Thankfully, whilst the copyright system might be the product of an arms race between innovators and rights holders, that hasn’t stop innovation in the areas where the two meet. Most of this can be traced back to provisions made in the Digital Millennium Copyright Act (DMCA) that granted safe harbour to any site that relied on user generated content. In essence it put the burden of work on the rights holders themselves, requiring them to notify a site about infringing works. The site was then fully protected from legal action should they comply with the request, even if they restore the offending material after receiving a counter claim from the alleged offender. Many sites rely on this safe harbour in order to continue running on the web because the reverse, them policing copyright themselves, is both technically challenging and resource intensive.
However just like all the technologies and provisions that have been made for the rights holder industry previously those safe harbour provisions, which enabled many of the world’s top websites to flourish, are seen as a threat to their business models. Rights holders associations have said that the DMCA as it stands right now is too lenient and have lobbied for changes that would better support their business. This has come in the form of 2 recent bills that have dropped in both houses: the PROTECT IP Act (PIPA) in the senate and the Stop Online Piracy Act (SOPA) in the house of reps. Both of these bills have attracted heavy criticism from the technology and investment sectors and it’s easy to see why.
At their core the bills are essentially the same. Both of them look to strengthen the powers that rights holders have in pursuing copyright infringers whilst at the same time weakening the safe harbour provisions that were created under the DMCA. Additionally many of the mechanisms described in the bill are at odds with the way that the Internet is designed to work, breaking many of the ideals that were set out in order to ensure ubiquitous access. There’s also many civil liberty issues at stake here and whilst bill supporters have assured everyone that they don’t impact on them in any way the wording of the bill is vague enough to support both interpretations.
The main issue I and many others take with these bills is the shifting of the burden of proof (and thus responsibility) away from the rights holders and onto the web site owners. The changes SOPA advocates mean that web site administrators will be responsible for identifying copyrighted material and then removing it from their website, lest they fall prey to having their domain seized. Whilst this more than likely won’t be the downfall of the sites that made their fame inside the safe harbours of the DMCA it would have a chilling effect on start-ups looking to innovate in an area that would have anything to do with a rights holder group. Indeed it would be the sites that have limited resources that would be hit the hardest as patrolling for copyright infringement isn’t a fully automated process yet and the burden could be enough to drive them under.
It’s also evident that SOPA was put together rather haphazardly when some of the most known copyrights infringement sites, like The Pirate Bay, are actually immune to it. Indeed many sites that rights holders complain about aren’t covered by SOPA (just by the current laws which, from what I can tell, means they’re not going anywhere) and thus the bill will have little impact on their activities.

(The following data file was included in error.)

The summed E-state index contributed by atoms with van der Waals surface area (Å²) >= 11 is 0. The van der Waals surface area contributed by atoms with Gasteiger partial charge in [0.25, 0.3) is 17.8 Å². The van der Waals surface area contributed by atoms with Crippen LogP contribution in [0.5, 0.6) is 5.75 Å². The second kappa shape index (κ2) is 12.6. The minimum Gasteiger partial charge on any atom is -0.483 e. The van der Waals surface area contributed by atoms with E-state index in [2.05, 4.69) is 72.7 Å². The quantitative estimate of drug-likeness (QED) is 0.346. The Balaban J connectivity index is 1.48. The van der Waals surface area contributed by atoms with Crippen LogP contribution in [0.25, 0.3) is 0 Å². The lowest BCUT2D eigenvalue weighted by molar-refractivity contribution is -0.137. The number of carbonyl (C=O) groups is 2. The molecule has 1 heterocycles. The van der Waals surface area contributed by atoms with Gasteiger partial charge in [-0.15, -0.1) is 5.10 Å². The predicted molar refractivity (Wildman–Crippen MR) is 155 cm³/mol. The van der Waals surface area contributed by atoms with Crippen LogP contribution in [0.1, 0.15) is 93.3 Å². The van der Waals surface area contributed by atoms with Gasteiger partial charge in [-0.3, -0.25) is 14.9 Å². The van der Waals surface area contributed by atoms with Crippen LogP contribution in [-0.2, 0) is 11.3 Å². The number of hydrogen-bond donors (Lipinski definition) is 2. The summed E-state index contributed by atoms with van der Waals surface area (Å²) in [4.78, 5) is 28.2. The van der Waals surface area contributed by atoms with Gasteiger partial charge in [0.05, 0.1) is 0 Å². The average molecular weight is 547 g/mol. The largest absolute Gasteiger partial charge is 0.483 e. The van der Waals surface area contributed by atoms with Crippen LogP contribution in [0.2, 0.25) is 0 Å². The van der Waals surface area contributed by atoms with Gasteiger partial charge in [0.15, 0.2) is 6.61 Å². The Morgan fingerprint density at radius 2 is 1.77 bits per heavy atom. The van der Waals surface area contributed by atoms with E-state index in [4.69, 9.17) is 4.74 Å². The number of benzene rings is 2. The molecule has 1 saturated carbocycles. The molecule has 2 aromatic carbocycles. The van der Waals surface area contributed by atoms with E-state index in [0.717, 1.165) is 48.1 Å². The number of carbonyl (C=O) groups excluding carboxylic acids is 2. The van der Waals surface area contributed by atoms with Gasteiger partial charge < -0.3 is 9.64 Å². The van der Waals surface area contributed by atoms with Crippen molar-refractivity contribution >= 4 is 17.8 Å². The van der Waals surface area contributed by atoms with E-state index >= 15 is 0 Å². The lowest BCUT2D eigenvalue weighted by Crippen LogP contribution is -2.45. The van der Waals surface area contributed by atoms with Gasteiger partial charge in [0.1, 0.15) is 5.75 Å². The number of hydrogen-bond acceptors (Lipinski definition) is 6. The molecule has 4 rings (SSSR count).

You might be wondering why I, an Australian who’s only ever been to the USA once, would care about something like SOPA. Disregarding for the moment the principle argument and the fact that I don’t want to see the USA technology sector die (I could justify my point easily with either) the unfortunate reality is that Australia has a rather liberal free trade agreement with the USA. What this means is that not only do we trade with them free of tariffs and duties but we’re also obliged to comply with their laws which affect trade. SOPA is one such bill and should it pass it’s highly likely that we’d be compelled to either implement a similar law ourselves or simply enforce theirs. Don’t think that would happen? A leaked letter from the American ambassador to Spain warned them that not passing a SOPA like bill would see them put on a trade blacklist effectively ending trade between the two countries. This is just another reason as to why everyone, not just Americans, should oppose SOPA in its current form.
The worst part of all of this is the potential for my site, the one I’ve been blogging on for over 3 years, to come under fire. I link to a whole bunch of different places and simply doing so could open me up to domain seizure, even if it wasn’t me putting the link there. I already have limited time to spend on here and the additional task of playing copyright police would surely have an impact on how often I could post and comment. I don’t want to stop writing and I don’t want people to stop commenting but SOPA has the very real potential to make both those activities untenable.
So what can be done about SOPA and its potential chilling effects on our Internet ecosystem? For starters if you’re an American citizen write your representative and tell them to oppose SOPA. If you’re not then the best you can do is help to raise awareness of this issue, as whilst it’s a big issue in the tech circles, even some of the most versed political pundits were unaware of SOPA’s existence until recently. Past that we just have to hope we’ve made enough of an impression on the USA congress critters so that the bill doesn’t pass, at least in its current form. The hard work of many people has made this a very public issue, but only continued pressure will make it so it won’t damage the Internet and the industries it now supports.
EDIT: It appears that the strong opposition has caused the American congress to shelve SOPA indefinitely. Count that as a win for sanity.